How To Perfectly Match Food And Wine This Christmas

Love wine but don't know your Riesling from your Sauternes? We asked award-winning wine expert Jane Parkinson to help us out.


Here, she sorts out your Christmas food and wine pairings for you. You never need look foolish at a festive dinner party again.

Canapés: Sauvignon Blanc
Not only is Sauvignon Blanc a grape that makes crowd-pleaser dry whites, but it’s actually really versatile with food. It can work with fish, white meat, salty food, tomatoes and is the perfect match with common canapé ingredients like goat’s cheese and feta. Sancerre and Pouilly-Fumé are the subtle versions of Sauv Blanc, South African ones are a little richer and New Zealand or Chile are the most full-on.

Alternative: Dry rosé. Like with Sauvignon Blanc, dry rosé is very easy to match with different dishes, and even meat when there’s only a mouthful of it in a canapé.

Smoked salmon: Chardonnay
Smoked salmon loves a Chardonnay so you can go ultra-classic with this and choose a Chablis, or go sparkling with a Blanc de Blancs Champagne, which is made entirely from Chardonnay. A bit more off-piste, but still a delicious choice would be one from New Zealand, which makes seriously good dry white Chardonnays these days.

Alternative: English fizz. England has never made so many delicious high-quality sparkling wines and they’re delicious with seafood.

Christmas turkey: Pinot Noir
Even though turkey is mostly white meat, the best option with Christmas turkey is actually a lighter red wine. With all the other rich flavours on the plate – gravy, pigs in blankets, stuffing with pungent herbs, sausage meat, brussel sprouts with bacon and chestnuts – red wine is the answer, so pick up a bottle of Pinot Noir, put it in the fridge and bring it out of the bridge 30 mins before you sit down at the table because this is will enhance its freshness in the glass.

Alternative: Etna Rosso. This is a little bit harder to find, but usually worth it when you do. It’s a delicious aromatic red made on the slopes of Mount Etna from local grapes like Nerello Mascalese.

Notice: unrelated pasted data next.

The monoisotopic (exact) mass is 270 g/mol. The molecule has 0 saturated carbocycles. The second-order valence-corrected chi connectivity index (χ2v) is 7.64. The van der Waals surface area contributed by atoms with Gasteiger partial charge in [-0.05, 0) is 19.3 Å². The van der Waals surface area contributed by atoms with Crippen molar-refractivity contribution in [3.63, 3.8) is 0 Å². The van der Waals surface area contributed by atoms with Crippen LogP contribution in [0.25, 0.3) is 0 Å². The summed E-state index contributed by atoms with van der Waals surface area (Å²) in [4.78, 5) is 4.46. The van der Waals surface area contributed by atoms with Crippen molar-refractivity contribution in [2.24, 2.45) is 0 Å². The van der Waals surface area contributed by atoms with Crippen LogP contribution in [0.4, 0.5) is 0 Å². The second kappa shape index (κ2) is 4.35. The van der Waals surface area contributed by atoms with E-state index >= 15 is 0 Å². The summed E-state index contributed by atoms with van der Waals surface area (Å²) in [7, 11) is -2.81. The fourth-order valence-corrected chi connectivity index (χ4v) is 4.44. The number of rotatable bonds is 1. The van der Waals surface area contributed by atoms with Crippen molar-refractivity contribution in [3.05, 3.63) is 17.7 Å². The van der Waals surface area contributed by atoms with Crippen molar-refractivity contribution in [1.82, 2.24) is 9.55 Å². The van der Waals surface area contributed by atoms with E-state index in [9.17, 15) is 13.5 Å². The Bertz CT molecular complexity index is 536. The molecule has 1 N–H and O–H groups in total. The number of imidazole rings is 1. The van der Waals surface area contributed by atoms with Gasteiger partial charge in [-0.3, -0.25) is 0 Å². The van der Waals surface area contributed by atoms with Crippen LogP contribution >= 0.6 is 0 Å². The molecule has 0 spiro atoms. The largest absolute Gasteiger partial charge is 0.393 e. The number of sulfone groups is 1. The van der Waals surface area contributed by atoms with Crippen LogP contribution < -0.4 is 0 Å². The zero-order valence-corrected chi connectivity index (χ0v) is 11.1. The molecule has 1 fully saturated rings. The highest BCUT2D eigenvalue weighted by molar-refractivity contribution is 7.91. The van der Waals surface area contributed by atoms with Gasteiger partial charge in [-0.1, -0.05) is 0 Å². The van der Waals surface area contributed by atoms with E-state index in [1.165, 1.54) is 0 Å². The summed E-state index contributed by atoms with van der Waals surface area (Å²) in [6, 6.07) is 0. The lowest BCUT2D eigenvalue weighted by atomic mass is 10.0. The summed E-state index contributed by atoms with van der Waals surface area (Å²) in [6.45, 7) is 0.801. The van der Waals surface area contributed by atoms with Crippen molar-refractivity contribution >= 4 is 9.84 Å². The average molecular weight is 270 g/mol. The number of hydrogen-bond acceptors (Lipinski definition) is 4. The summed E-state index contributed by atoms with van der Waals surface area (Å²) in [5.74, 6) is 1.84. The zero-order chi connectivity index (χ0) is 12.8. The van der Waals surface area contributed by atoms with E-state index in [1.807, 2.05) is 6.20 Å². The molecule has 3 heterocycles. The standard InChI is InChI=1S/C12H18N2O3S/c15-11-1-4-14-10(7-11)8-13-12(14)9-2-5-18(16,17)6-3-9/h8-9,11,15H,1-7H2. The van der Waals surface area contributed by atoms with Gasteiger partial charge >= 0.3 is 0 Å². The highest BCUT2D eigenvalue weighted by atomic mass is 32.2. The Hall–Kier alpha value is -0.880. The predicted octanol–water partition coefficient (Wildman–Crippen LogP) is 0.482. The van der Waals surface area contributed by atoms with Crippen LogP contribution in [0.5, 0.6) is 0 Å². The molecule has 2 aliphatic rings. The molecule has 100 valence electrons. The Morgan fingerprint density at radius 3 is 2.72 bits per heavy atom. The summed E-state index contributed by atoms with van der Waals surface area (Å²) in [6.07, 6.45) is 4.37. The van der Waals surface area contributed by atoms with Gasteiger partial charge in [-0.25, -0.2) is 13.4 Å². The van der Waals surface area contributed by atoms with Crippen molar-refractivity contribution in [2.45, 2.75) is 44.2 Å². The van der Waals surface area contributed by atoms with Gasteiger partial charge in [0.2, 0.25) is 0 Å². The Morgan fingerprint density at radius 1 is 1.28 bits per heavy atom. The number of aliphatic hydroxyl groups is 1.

Goose and apple: Dry Riesling
Goose is known for being quite a fatty meat so a white wine famous for its acidity is the best option to cut through the rich meat. That means Riesling. And probably German Riesling at that, which can be some of the most exquisite wine wines in the world and whose fruity character is great with cooked apples too.

Alternative: Barolo. Without the apple on the goose, the earthy Italian red wine Barolo always has a natural affinity with the earthy flavour of a goose.

Blue cheese: Sauternes
Despite what people think, the pungent flavour of Stilton and Roquefort can actually stop a red wine dead in its tracks. The seamless match is actually a sticky sweet white wine like the one from Bordeaux called Sauternes. Its tangy marmalade and honey flavours are the perfect foil for the richness of the cheese.

Alternative: A dessert wine made with the grapes Sauvignon Blanc and/or Semillon from the southern hemisphere.

Mince pies, Christmas cake and Christmas pudding: Rutherglen Muscat
This is a melt-in-the-mouth Australian dessert wine, made with Muscat grapes. It’s a winning combination with mincemeat and dried fruit puddings because it tastes of dried fruits itself, but it also has luscious flavours of caramel, toffee and honey. It’s a gorgeous way to end a meal.

Alternative: Mulled wine. It’s a classic choice but it also really works, because the spices in the wine pair perfectly with the spices in the mincemeat and cake.

Wine & Food by Jane Parkinson is available to buy from Amazon and Foyles.

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